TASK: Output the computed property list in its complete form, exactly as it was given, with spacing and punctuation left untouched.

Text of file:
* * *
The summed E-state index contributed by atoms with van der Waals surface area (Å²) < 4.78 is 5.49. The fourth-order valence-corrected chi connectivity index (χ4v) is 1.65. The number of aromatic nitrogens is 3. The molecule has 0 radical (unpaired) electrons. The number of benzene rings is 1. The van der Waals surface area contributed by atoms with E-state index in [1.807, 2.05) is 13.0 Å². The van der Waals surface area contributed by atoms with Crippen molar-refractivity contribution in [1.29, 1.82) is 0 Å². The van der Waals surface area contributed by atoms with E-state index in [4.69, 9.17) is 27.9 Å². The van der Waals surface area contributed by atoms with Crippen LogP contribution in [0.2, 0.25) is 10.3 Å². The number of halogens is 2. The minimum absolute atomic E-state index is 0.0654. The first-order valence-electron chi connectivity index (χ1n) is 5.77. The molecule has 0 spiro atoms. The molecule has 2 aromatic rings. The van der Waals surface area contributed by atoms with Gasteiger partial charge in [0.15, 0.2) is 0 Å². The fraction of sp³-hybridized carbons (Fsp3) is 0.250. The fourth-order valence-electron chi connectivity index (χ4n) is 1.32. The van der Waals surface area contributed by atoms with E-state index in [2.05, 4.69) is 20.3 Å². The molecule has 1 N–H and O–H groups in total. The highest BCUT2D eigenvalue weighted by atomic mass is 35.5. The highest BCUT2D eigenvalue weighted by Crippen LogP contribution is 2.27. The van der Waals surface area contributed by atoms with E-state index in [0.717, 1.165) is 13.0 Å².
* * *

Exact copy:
The summed E-state index contributed by atoms with van der Waals surface area (Å²) < 4.78 is 5.49. The fourth-order valence-corrected chi connectivity index (χ4v) is 1.65. The number of aromatic nitrogens is 3. The molecule has 0 radical (unpaired) electrons. The number of benzene rings is 1. The van der Waals surface area contributed by atoms with E-state index in [1.807, 2.05) is 13.0 Å². The van der Waals surface area contributed by atoms with Crippen molar-refractivity contribution in [1.29, 1.82) is 0 Å². The van der Waals surface area contributed by atoms with E-state index in [4.69, 9.17) is 27.9 Å². The van der Waals surface area contributed by atoms with Crippen LogP contribution in [0.2, 0.25) is 10.3 Å². The number of halogens is 2. The minimum absolute atomic E-state index is 0.0654. The first-order valence-electron chi connectivity index (χ1n) is 5.77. The molecule has 0 spiro atoms. The molecule has 2 aromatic rings. The van der Waals surface area contributed by atoms with Gasteiger partial charge in [0.15, 0.2) is 0 Å². The fraction of sp³-hybridized carbons (Fsp3) is 0.250. The fourth-order valence-electron chi connectivity index (χ4n) is 1.32. The van der Waals surface area contributed by atoms with E-state index in [2.05, 4.69) is 20.3 Å². The molecule has 1 N–H and O–H groups in total. The highest BCUT2D eigenvalue weighted by atomic mass is 35.5. The highest BCUT2D eigenvalue weighted by Crippen LogP contribution is 2.27. The van der Waals surface area contributed by atoms with E-state index in [0.717, 1.165) is 13.0 Å².